There is a whole different way of life from what I know here in the UK and whilst that means that there lots of new people, places and food to experience, it also means that there are different things to look out for and think about when keeping yourself safe so here are some tips and some things I like to do to keep myself reassured when I'm there.
Hidden Emergency Cash
The whole experience of having money stolen from you whilst you are out exploring a new place is bad enough; but the aftermath of being left with no money is also not very nice. If you are away from your accommodation on a tour for example, you were probably going to need it for food, water and transportation back so it is always helpful to have a secret stash on you that you can use in emergencies like this.

I also try to take as little cash as possible in my wallet on a day out. Just as much as I think I'll need and a little more I'd say, that way, if it does get stolen, I haven't lost too much. Apart from that, I find it very reassuring to keep one larger note easily accessible, on my body just in case. I'd either put it in my shoe or tucked away in my bra but whatever works for you.
Online Protection
Using the free wifi from hostels, coffee shops and airports when you are traveling around South East Asia might seem like the obvious thing to do when you need to get online but doing so makes it very easy for your online world to be hacked into. With access to personal information, someone can very easily ruin a trip, so installing something like Kaspersky Security Cloud is a great way to protect yourself online.

Having security means that any information input to a website when buying a plane ticket or booking accommodation for the next few days for example is kept safe. Also, things like passwords and other personal information such a private messages and data is protected against hackers; and because it is cloud based, you don't need to worry about it taking up precious memory on your laptop. More space for photos!
RFID blocking cards
Card skimming, also known as electronic pick pocketing, can be done from a distance and can result in credit card fraud and stolen identities. By just walking past you in the street, someone can skim all of your personal information from the credit card in your pocket. Passport and driving licence also have these chips in them FYI.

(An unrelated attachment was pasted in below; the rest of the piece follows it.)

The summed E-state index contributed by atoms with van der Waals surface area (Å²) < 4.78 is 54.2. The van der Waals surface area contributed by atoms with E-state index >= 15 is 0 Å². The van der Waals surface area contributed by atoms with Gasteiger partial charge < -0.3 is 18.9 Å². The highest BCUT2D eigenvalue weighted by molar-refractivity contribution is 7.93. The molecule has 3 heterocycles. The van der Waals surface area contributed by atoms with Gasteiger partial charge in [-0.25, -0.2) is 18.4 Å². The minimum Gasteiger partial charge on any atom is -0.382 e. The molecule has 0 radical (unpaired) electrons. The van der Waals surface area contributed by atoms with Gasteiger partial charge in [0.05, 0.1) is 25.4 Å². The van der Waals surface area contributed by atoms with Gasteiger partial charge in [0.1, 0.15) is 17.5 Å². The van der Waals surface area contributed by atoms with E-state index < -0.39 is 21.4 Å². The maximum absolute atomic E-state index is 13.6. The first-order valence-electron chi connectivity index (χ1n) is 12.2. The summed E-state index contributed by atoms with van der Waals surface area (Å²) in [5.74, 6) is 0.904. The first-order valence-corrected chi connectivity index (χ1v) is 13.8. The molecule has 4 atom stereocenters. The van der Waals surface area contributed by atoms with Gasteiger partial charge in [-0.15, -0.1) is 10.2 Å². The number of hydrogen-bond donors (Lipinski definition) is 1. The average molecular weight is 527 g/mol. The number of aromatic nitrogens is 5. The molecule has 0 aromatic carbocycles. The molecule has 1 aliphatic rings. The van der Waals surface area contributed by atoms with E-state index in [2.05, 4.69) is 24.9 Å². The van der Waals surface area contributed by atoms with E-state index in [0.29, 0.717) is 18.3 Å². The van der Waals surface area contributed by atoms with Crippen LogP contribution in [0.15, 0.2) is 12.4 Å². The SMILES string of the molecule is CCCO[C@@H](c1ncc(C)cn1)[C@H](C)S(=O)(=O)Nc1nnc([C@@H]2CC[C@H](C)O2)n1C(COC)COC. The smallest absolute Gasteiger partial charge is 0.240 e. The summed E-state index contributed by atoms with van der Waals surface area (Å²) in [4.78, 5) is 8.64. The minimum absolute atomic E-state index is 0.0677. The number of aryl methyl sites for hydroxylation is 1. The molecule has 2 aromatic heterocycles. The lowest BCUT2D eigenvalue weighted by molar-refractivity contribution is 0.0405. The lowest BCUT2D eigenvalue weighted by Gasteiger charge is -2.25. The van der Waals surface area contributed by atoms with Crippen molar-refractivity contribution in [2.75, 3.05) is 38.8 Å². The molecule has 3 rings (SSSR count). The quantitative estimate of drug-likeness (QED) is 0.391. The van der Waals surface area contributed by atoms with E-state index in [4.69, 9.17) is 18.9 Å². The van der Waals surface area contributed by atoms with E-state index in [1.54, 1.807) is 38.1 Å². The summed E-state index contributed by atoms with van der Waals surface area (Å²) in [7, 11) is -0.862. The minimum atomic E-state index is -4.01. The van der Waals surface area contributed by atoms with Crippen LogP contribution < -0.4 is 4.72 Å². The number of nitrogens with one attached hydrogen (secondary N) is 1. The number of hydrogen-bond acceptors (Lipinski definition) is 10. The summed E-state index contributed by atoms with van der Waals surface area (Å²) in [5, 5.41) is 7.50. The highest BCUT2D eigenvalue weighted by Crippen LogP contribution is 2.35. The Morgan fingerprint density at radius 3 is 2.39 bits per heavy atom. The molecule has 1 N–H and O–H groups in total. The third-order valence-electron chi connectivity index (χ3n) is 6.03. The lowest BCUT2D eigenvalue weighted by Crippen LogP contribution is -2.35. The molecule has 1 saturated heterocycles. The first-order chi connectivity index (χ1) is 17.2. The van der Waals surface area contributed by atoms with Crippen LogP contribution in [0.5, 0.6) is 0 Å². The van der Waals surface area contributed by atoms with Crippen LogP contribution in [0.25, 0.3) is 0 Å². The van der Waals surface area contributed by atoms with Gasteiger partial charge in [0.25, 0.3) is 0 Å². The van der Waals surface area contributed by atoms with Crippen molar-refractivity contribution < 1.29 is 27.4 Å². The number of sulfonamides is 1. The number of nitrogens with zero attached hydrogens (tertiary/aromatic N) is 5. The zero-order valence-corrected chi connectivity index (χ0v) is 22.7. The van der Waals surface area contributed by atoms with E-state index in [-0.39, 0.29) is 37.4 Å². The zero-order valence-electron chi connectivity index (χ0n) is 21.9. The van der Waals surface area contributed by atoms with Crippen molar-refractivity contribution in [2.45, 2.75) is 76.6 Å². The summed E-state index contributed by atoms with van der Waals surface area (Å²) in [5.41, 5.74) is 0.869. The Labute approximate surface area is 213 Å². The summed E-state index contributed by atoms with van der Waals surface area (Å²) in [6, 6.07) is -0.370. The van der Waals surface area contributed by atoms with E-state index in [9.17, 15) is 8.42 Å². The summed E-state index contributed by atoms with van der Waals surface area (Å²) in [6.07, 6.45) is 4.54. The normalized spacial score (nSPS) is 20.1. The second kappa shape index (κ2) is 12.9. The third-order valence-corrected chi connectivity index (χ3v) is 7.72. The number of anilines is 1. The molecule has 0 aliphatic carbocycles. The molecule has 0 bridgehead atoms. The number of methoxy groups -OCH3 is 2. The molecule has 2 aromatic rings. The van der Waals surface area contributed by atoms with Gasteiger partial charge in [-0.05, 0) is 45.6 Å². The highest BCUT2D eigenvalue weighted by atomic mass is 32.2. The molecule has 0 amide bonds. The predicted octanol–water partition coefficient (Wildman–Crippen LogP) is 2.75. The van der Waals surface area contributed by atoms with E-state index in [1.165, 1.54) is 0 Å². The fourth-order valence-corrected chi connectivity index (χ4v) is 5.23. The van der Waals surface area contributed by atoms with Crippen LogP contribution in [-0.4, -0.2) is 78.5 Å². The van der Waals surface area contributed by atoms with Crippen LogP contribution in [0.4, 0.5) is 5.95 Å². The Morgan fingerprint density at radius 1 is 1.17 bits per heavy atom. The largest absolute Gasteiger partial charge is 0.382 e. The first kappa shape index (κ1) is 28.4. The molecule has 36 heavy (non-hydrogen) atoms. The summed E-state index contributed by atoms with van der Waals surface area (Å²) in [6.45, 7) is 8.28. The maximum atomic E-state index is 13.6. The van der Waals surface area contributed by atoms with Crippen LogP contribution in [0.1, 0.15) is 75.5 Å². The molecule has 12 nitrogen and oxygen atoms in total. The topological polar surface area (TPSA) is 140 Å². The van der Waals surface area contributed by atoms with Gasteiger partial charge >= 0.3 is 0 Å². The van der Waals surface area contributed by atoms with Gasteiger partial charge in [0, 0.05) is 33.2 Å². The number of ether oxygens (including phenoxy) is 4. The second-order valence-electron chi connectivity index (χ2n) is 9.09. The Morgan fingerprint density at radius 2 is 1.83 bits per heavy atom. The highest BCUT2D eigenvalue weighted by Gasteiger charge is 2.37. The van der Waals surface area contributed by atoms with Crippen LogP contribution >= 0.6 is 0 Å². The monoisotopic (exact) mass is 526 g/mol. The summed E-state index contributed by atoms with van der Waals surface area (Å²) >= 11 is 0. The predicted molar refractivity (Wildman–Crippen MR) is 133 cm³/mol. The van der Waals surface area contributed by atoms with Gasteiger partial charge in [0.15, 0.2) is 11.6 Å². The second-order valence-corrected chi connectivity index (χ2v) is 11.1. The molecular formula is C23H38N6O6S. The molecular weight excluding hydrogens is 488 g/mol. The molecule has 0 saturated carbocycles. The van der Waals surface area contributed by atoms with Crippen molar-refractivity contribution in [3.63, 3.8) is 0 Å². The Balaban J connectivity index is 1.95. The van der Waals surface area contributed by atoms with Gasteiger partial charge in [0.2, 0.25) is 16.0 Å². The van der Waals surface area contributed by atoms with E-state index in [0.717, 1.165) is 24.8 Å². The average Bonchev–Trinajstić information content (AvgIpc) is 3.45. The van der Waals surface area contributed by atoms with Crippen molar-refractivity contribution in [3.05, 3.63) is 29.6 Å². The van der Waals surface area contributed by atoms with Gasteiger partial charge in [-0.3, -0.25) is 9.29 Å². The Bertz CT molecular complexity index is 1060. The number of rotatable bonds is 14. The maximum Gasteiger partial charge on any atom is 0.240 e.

RFID stands for Radio-frequency identification and RFID blocking cards interfere with the radio waves, blocking the frequencies so that any information held in the RFID chip can't be read. They are pricey for a piece of plastic (I got mine as a gift but they were £8) but once you have them, they just slot into your wallet, in front of the important cards and could save you a lot in the long run.

Know Where You're Staying
This helped me out many times when I was in Vietnam and is something I wish I had thought about the year before when I was in Bali with Andrew. We were staying in a luxury resort but it was down a long, one way road and most of the taxi drivers hadn't heard of it before. If we had had a business card on us, they would have just been able to Google the address and take us there but as it was, we didn't and Andrew spent most of our taxi ride directing the driver which way to go. So this year, when I went backpacking through Vietnam, without Andrew (I have no idea where I'm going most of the time), I made sure to take a business card from the hostel out with me so I could just pass it to the driver and have him take me back.
Try To Blend In
Whilst I was very tempted to pack some of favourite holiday clothes and elephant shorts from my last trip (I snuck them in as pyjamas in the end), I think it is much more important to dress safely than fashionably when you are travelling alone. Instead of a bright pink co-ord that I might have packed if I was going on holiday with Andrew, I opted for a simple grey t-shirt dress so as not to draw too much attention to myself when wandering around the big cities on my own.

It's obvious that I'm not a local, of course, but I'd rather try to look like an expat that knows what they are doing than a tourist who can be easily taken advantage of.
*Sponsored post
© Georgina Does • Theme by Maira G.